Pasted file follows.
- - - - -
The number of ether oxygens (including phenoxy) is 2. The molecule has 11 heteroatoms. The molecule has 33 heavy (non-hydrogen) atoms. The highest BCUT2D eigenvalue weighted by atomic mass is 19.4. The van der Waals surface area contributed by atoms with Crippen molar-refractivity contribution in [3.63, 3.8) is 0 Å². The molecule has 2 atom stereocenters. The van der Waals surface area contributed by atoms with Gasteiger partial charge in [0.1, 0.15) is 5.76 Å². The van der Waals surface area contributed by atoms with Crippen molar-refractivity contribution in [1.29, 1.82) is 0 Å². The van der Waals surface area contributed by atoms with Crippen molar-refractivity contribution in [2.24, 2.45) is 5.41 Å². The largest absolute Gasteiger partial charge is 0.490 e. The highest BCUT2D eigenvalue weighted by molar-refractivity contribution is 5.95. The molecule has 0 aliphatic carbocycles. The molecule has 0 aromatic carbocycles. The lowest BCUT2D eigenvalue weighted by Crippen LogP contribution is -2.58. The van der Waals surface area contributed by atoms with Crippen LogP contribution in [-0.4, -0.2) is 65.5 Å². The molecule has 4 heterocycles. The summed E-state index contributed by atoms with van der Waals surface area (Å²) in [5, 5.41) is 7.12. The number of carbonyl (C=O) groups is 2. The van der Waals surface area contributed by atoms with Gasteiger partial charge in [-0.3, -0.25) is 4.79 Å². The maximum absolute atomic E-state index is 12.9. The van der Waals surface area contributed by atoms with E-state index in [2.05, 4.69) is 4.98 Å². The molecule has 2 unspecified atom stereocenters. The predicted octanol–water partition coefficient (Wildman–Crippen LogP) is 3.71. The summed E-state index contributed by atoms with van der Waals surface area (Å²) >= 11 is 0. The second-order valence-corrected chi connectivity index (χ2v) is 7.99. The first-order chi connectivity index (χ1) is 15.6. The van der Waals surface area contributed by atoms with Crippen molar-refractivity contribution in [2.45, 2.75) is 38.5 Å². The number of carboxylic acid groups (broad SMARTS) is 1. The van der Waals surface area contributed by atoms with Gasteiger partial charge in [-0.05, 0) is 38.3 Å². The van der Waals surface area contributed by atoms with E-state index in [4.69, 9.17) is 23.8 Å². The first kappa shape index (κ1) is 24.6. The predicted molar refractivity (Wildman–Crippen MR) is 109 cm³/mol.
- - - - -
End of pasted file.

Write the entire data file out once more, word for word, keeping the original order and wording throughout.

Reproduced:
The number of ether oxygens (including phenoxy) is 2. The molecule has 11 heteroatoms. The molecule has 33 heavy (non-hydrogen) atoms. The highest BCUT2D eigenvalue weighted by atomic mass is 19.4. The van der Waals surface area contributed by atoms with Crippen molar-refractivity contribution in [3.63, 3.8) is 0 Å². The molecule has 2 atom stereocenters. The van der Waals surface area contributed by atoms with Gasteiger partial charge in [0.1, 0.15) is 5.76 Å². The van der Waals surface area contributed by atoms with Crippen molar-refractivity contribution in [1.29, 1.82) is 0 Å². The van der Waals surface area contributed by atoms with Crippen molar-refractivity contribution in [2.24, 2.45) is 5.41 Å². The largest absolute Gasteiger partial charge is 0.490 e. The highest BCUT2D eigenvalue weighted by molar-refractivity contribution is 5.95. The molecule has 0 aliphatic carbocycles. The molecule has 0 aromatic carbocycles. The lowest BCUT2D eigenvalue weighted by Crippen LogP contribution is -2.58. The van der Waals surface area contributed by atoms with Crippen LogP contribution in [-0.4, -0.2) is 65.5 Å². The molecule has 4 heterocycles. The summed E-state index contributed by atoms with van der Waals surface area (Å²) in [5, 5.41) is 7.12. The number of carbonyl (C=O) groups is 2. The van der Waals surface area contributed by atoms with Gasteiger partial charge in [-0.3, -0.25) is 4.79 Å². The maximum absolute atomic E-state index is 12.9. The van der Waals surface area contributed by atoms with E-state index in [2.05, 4.69) is 4.98 Å². The molecule has 2 unspecified atom stereocenters. The predicted octanol–water partition coefficient (Wildman–Crippen LogP) is 3.71. The summed E-state index contributed by atoms with van der Waals surface area (Å²) >= 11 is 0. The second-order valence-corrected chi connectivity index (χ2v) is 7.99. The first-order chi connectivity index (χ1) is 15.6. The van der Waals surface area contributed by atoms with Crippen molar-refractivity contribution in [2.45, 2.75) is 38.5 Å². The number of carboxylic acid groups (broad SMARTS) is 1. The van der Waals surface area contributed by atoms with Gasteiger partial charge in [-0.05, 0) is 38.3 Å². The van der Waals surface area contributed by atoms with E-state index in [4.69, 9.17) is 23.8 Å². The first kappa shape index (κ1) is 24.6. The predicted molar refractivity (Wildman–Crippen MR) is 109 cm³/mol.